2. Pitchers Hit Eighth--what a great name for a Cardinals/LaRussa fan!

  3. Looking at these nubers, I wonder how long it will be before Bob Gibson's 1968 totals are eclipsed {I am also assuing that it will take a freak performance for anyone to touch Leonard's mark. It will happen, mind you; but it will be one of those "Once in a Lifetime" events.

    P.S. -- Contrary to popular opinion, I was NOT there to see Dutch do his thing.

  4. Johnny Twisto Says:

    I've never understood why Dutch Leonard's record is almost completely forgotten. Everyone knows about Gibson '68 and I think most people believe that is the ERA record. I mean, people should be excited by a full-season ERA below 1.00. (Of course, Leonard did not pitch that many IP by the standards of his day, and the league may have been a bit diluted due to the Federal League, but those types of circumstances exist for almost any record.)

    (Technically, the real ERA record is Tim Keefe's 0.86 in 1880, but since I think he was pitching underhand from 50 feet away, it's hardly the same game.)

    (And it is worth remembering Gibson as the post-1920 record-holder, though it doesn't seem it was any easier to hit in 1968 than 1914, live ball or not.)

    (Enough parens.)

  5. [...] See the article here: Baseball-Referen&#99&#101&#32Blog » Blog Archive » Ubaldo Jimenez, Jaime … [...]

  6. Johnny Twisto, I'm glad you mentioned Tim Keefe's 1880. 12 starts and 10 earned runs should earn him a place on the list above, but evidently "all-time" means "since 1901." And what happened to Mordecai Brown, 1906? 32 starts and 32 earned runs, he should be on top of the table! OK, I get it, the body of the post says, "at least as many games as the total number of earned runs they've allowed," but the title says, "fewer earned runs than starts." Brown qualifies under the former, but not under the latter.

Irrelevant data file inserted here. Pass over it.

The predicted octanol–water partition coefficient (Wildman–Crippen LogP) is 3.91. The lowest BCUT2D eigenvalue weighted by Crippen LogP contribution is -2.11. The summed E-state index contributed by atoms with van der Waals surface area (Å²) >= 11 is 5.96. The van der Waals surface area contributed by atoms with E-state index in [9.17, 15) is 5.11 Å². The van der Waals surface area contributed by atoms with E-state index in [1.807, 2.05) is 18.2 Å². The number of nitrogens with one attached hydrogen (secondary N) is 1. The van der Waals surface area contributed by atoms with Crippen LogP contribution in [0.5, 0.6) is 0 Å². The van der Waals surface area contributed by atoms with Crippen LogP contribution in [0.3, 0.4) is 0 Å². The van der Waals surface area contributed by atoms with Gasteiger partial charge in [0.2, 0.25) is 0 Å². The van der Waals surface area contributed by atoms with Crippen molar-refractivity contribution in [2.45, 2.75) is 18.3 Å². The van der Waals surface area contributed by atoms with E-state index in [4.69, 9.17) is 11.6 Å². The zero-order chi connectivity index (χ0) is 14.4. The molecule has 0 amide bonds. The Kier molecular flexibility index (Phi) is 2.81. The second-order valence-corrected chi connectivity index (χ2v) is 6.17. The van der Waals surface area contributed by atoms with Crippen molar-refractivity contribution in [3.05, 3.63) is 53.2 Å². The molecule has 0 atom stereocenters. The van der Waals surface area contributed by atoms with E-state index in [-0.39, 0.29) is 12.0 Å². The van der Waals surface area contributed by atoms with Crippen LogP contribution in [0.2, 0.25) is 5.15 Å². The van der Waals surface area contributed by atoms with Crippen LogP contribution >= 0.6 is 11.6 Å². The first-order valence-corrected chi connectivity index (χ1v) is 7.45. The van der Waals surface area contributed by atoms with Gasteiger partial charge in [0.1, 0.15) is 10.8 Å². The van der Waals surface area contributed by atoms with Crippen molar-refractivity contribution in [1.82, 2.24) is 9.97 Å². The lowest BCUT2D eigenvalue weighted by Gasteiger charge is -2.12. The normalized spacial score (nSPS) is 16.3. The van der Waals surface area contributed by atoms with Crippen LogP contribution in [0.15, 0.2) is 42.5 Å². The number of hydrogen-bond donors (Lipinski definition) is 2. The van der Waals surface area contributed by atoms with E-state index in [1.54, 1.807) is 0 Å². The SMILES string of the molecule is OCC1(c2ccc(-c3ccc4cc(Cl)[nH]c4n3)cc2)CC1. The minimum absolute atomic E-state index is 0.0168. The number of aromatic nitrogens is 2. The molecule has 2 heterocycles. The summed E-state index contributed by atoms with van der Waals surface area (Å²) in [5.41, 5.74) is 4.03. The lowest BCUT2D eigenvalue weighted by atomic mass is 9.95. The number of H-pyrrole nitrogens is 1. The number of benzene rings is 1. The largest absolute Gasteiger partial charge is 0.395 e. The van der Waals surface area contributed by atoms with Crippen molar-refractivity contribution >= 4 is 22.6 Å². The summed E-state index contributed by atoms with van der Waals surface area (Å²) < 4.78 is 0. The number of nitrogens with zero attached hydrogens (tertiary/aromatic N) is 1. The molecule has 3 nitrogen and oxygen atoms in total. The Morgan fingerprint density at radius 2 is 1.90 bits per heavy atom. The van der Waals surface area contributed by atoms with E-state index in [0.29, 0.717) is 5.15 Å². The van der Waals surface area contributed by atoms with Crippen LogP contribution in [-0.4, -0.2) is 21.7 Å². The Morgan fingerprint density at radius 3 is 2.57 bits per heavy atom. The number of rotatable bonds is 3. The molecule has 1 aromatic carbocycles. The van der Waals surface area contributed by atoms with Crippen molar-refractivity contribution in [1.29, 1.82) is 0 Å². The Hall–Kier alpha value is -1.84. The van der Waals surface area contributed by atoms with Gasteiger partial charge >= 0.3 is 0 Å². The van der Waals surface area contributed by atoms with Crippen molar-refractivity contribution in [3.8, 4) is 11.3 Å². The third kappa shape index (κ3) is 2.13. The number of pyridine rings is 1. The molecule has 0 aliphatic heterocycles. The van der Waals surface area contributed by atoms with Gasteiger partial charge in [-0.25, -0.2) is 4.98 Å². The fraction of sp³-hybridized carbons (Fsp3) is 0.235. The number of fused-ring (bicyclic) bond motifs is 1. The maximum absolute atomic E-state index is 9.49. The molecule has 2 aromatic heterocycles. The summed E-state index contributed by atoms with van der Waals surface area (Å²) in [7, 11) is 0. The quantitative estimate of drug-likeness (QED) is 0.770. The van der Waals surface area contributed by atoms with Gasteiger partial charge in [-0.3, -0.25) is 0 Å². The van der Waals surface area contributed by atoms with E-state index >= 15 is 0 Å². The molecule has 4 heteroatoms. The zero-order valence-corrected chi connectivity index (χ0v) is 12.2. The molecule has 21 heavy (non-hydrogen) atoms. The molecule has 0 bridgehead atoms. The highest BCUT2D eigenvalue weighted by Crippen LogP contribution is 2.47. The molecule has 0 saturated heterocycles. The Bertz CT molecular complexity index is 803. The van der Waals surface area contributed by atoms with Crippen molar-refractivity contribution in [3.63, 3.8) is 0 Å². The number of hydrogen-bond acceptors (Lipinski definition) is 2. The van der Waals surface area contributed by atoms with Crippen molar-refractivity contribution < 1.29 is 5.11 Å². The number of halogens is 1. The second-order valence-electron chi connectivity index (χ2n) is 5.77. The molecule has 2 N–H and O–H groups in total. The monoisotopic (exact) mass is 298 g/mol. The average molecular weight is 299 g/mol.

7. Yeah I was a little sloppy there. I searched since 1901 because there were so many statistically odd seasons for pitchers before 1901 due to the reasons JT cited. I find it like searching for saves from the period before saves were a real stat. If managers didn't even know what a save was, are save numbers from that period meaningful at all?

  8. Andy, the reasons JT cited - pitching underhand, and pitching from 50 feet away - were gone in 1893. If you're going to draw a line between two kinds of baseball, I think 1893 is a better place to draw it than 1901.

    I won't be drawn on saves, but I think starts and earned runs were real stats in 1880, and meant pretty much the same thing then that they mean now. It's true that ERA was not an official stat in 1880 - but it wasn't an official stat in 1914, either, so there goes Dutch Leonard.

  9. Johnny Twisto Says:

    Wow, I actually didn't realize Keefe pitched so little in his record season. He was clearly the secondary pitcher on that team (Troy), as Mickey Welch started 64 games. In an 8-team league, he was 15th in IP, with less than 1/6 as many IP as the league leader. He did qualify for the ERA title by modern standards, but that is another questionable record. I'd guess any contemporary observers would find hilarious the notion that Keefe's season was particularly memorable.

    A few years later, of course, Keefe and Welch would team up for the Giants as one of the great 1-2 pitching combos in history, with a more equitable distribution of work.